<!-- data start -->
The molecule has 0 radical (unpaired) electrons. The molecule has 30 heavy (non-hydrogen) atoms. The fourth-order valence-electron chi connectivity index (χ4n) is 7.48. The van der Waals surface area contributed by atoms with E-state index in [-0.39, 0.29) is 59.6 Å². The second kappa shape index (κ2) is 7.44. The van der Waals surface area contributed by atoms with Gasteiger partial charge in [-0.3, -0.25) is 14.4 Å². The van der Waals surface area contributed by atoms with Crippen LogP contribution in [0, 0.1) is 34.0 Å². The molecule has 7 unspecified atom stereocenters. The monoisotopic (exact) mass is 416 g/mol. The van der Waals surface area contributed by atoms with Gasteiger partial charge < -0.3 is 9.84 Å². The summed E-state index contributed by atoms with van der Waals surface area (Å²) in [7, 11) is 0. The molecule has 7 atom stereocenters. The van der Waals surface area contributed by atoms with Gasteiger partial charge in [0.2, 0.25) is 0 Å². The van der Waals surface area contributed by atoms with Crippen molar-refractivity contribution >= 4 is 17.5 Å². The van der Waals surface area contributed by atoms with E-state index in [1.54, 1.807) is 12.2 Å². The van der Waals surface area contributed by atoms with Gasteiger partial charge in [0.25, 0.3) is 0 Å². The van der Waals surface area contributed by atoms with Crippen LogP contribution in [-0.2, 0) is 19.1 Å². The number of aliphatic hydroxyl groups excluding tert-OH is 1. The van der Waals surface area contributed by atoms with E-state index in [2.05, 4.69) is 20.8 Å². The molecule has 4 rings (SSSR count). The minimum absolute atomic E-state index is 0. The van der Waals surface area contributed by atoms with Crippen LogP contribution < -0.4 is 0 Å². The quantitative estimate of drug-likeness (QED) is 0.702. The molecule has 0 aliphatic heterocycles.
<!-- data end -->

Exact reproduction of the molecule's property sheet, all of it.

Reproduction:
The molecule has 0 radical (unpaired) electrons. The molecule has 30 heavy (non-hydrogen) atoms. The fourth-order valence-electron chi connectivity index (χ4n) is 7.48. The van der Waals surface area contributed by atoms with E-state index in [-0.39, 0.29) is 59.6 Å². The second kappa shape index (κ2) is 7.44. The van der Waals surface area contributed by atoms with Gasteiger partial charge in [-0.3, -0.25) is 14.4 Å². The van der Waals surface area contributed by atoms with Crippen LogP contribution in [0, 0.1) is 34.0 Å². The molecule has 7 unspecified atom stereocenters. The monoisotopic (exact) mass is 416 g/mol. The van der Waals surface area contributed by atoms with Gasteiger partial charge < -0.3 is 9.84 Å². The summed E-state index contributed by atoms with van der Waals surface area (Å²) in [7, 11) is 0. The molecule has 7 atom stereocenters. The van der Waals surface area contributed by atoms with Gasteiger partial charge in [0.2, 0.25) is 0 Å². The van der Waals surface area contributed by atoms with Crippen molar-refractivity contribution >= 4 is 17.5 Å². The van der Waals surface area contributed by atoms with E-state index in [1.54, 1.807) is 12.2 Å². The van der Waals surface area contributed by atoms with Gasteiger partial charge in [0.25, 0.3) is 0 Å². The van der Waals surface area contributed by atoms with Crippen LogP contribution in [-0.2, 0) is 19.1 Å². The number of aliphatic hydroxyl groups excluding tert-OH is 1. The van der Waals surface area contributed by atoms with E-state index in [2.05, 4.69) is 20.8 Å². The molecule has 4 rings (SSSR count). The minimum absolute atomic E-state index is 0. The van der Waals surface area contributed by atoms with Crippen LogP contribution < -0.4 is 0 Å². The quantitative estimate of drug-likeness (QED) is 0.702. The molecule has 0 aliphatic heterocycles.